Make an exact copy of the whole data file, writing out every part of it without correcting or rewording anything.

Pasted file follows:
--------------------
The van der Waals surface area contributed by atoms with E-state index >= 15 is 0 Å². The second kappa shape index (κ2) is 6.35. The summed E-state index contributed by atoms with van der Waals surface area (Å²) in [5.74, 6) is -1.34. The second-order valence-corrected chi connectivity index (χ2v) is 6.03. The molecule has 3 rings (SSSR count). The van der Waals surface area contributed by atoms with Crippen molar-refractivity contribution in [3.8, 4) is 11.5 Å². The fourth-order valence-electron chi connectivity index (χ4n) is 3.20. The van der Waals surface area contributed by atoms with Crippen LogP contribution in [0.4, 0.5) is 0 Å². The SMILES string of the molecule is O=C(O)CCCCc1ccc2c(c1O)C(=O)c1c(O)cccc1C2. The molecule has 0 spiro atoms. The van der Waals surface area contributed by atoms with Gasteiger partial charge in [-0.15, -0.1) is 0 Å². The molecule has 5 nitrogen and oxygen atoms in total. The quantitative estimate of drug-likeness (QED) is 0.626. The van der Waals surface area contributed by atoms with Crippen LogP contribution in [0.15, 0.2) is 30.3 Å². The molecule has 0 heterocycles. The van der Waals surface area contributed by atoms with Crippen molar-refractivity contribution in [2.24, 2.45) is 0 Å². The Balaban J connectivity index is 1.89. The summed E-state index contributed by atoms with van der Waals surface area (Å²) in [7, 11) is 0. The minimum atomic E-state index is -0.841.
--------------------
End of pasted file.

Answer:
The van der Waals surface area contributed by atoms with E-state index >= 15 is 0 Å². The second kappa shape index (κ2) is 6.35. The summed E-state index contributed by atoms with van der Waals surface area (Å²) in [5.74, 6) is -1.34. The second-order valence-corrected chi connectivity index (χ2v) is 6.03. The molecule has 3 rings (SSSR count). The van der Waals surface area contributed by atoms with Crippen molar-refractivity contribution in [3.8, 4) is 11.5 Å². The fourth-order valence-electron chi connectivity index (χ4n) is 3.20. The van der Waals surface area contributed by atoms with Crippen LogP contribution in [0.4, 0.5) is 0 Å². The SMILES string of the molecule is O=C(O)CCCCc1ccc2c(c1O)C(=O)c1c(O)cccc1C2. The molecule has 0 spiro atoms. The van der Waals surface area contributed by atoms with Gasteiger partial charge in [-0.15, -0.1) is 0 Å². The molecule has 5 nitrogen and oxygen atoms in total. The quantitative estimate of drug-likeness (QED) is 0.626. The van der Waals surface area contributed by atoms with Crippen LogP contribution in [0.15, 0.2) is 30.3 Å². The molecule has 0 heterocycles. The van der Waals surface area contributed by atoms with Crippen molar-refractivity contribution in [2.24, 2.45) is 0 Å². The Balaban J connectivity index is 1.89. The summed E-state index contributed by atoms with van der Waals surface area (Å²) in [7, 11) is 0. The minimum atomic E-state index is -0.841.